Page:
SPHS teacher Arentz represents Orioles at All-Star Game
Wednesday, 23 July 2014 13:01

Sparrows Point High Latin and English teacher Thomas Arentz leaves the field after he and 29 other teachers were honored in a pre-game ceremony before last week’s Major League Baseball All-Star Game in Minneapolis.

 by Bill Gates

    It was not the sort of treatment to which schoolteachers are accustomed.
    A fancy reception. Pre-game honors. Watching a ballgame from a skybox suite.
    Hanging out with Cal Ripken Jr. and finding out you have something in common.
    “We got the full red-carpet treatment, which teachers normally don’t get,” said Sparrows Point High Latin teacher Thomas Arentz.
    He and 29 other teachers representing all 30 Major League Baseball teams were guests of honor at last week’s All-Star Game in Minneapolis.
    “It was phenomenal,” Arentz said. “Definitely ‘once in a lifetime experience’ applies here.”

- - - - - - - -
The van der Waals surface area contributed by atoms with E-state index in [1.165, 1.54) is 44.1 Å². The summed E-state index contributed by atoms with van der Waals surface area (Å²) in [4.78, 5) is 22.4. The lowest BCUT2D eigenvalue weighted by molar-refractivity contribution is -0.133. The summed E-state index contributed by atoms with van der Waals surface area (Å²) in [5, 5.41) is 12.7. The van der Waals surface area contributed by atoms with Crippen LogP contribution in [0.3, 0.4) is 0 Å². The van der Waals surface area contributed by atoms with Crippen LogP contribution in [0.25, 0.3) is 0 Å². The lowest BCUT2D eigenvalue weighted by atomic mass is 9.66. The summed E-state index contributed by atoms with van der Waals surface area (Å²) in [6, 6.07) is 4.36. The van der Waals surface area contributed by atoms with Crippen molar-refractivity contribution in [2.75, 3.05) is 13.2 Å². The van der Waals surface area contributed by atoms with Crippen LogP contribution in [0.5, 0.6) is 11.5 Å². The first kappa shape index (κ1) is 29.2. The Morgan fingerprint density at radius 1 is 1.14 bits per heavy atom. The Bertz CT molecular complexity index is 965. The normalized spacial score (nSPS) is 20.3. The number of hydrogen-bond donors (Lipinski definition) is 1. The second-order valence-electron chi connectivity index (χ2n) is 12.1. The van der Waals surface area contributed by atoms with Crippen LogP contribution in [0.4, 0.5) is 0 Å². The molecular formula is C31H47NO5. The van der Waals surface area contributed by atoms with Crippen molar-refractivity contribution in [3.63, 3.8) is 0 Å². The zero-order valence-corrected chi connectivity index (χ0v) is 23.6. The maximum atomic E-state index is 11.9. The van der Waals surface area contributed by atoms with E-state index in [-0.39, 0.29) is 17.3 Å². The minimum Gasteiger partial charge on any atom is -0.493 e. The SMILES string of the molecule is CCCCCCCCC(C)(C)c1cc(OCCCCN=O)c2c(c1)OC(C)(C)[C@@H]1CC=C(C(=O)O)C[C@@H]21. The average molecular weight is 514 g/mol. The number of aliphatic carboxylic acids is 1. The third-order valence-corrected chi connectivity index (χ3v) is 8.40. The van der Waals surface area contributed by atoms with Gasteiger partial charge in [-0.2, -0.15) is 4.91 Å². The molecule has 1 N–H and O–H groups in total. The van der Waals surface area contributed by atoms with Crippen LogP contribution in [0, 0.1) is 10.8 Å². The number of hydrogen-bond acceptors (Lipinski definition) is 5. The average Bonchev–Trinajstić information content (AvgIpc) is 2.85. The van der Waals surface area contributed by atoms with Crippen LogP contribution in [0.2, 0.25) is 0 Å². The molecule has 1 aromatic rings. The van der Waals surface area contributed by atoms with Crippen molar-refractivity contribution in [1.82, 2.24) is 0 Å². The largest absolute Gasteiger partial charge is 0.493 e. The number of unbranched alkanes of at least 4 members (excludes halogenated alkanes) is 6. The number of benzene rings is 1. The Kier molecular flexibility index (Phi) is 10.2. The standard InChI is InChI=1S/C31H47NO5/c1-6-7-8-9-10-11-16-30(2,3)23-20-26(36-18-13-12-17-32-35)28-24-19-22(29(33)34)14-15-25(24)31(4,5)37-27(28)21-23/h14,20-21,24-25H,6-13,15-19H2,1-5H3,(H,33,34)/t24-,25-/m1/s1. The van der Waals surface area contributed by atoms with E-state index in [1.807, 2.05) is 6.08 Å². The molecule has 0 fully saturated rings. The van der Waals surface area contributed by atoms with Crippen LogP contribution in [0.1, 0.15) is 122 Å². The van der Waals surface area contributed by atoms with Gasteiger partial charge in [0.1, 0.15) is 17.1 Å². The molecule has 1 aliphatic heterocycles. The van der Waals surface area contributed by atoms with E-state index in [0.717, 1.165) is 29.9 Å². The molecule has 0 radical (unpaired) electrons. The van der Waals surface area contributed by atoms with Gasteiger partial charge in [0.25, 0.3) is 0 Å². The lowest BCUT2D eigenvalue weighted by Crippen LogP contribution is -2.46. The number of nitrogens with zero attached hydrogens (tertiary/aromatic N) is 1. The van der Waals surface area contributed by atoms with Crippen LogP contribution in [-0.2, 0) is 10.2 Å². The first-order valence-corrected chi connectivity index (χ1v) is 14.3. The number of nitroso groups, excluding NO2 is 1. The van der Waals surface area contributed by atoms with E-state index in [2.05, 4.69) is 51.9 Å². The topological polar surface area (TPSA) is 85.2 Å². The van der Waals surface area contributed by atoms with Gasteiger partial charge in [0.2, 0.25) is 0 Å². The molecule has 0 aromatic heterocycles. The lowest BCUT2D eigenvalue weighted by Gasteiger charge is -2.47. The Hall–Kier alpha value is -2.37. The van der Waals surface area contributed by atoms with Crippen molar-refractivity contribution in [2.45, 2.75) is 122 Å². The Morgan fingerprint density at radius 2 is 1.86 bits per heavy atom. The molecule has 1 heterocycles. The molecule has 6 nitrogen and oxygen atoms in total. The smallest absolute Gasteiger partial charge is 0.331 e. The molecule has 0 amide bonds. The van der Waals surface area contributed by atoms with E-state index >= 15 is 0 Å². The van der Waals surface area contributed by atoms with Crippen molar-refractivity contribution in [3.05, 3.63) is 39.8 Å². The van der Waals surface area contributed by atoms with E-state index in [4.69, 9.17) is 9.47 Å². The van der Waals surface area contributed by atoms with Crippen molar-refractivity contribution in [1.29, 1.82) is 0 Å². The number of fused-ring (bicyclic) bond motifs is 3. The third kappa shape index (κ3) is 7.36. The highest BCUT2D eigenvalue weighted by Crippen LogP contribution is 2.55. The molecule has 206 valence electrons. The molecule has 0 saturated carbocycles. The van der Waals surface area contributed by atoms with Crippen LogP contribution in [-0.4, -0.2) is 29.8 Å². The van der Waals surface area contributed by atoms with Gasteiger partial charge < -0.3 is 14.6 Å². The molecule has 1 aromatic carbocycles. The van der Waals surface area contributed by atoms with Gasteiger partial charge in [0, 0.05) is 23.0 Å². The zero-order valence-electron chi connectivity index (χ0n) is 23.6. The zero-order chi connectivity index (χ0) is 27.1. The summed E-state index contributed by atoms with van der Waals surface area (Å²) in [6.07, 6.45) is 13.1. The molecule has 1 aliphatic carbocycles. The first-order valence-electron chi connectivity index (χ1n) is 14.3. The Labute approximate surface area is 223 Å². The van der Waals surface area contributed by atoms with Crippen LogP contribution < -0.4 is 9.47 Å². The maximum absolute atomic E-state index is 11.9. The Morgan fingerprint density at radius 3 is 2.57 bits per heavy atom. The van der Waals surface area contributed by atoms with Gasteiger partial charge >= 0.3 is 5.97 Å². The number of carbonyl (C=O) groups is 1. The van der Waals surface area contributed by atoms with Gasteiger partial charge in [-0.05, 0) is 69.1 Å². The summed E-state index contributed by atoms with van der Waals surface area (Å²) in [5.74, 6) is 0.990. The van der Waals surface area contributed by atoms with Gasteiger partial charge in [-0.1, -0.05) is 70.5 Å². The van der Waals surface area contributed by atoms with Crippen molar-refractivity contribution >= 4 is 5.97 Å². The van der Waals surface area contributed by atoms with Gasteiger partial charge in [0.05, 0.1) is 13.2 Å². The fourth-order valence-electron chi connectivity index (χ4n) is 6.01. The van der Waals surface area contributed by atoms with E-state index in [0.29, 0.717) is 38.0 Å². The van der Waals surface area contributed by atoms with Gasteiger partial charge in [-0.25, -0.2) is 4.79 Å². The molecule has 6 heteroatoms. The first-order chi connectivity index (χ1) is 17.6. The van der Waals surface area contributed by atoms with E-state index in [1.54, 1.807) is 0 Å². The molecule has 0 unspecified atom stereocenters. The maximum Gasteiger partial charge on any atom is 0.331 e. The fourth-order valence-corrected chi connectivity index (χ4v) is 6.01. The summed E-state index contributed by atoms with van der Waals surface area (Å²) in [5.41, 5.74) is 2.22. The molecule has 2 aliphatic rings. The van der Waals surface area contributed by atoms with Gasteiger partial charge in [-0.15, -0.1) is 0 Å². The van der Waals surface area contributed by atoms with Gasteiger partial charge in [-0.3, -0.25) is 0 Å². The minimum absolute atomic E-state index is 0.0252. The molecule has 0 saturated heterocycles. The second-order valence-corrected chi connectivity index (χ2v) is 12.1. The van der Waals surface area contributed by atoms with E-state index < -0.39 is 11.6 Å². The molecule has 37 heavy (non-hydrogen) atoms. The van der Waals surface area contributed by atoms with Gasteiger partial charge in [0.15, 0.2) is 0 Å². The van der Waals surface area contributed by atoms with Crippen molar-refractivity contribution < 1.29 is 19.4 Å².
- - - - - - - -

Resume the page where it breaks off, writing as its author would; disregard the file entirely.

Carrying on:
During his second day in Minneapolis, July 14, Arentz found himself being interviewed on CNN along with former Baltimore Oriole and Hall of Famer Ripken.
    Before and after the interview, “we talked about teachers, riding bikes and normal stuff,” Arentz said. “One thing he and I have in common: we both love [eating at] Costa’s Inn.”
    Arentz earned the trip to Minnesota and the chance to hang with Ripken after winning a contest sponsored by MLB, People Magazine and Target to represent the Orioles at the All-Star Game.
    The All-Star Teachers contest asked for teachers to be nominated. The field of nominees was narrowed down to three for each team by a panel of judges.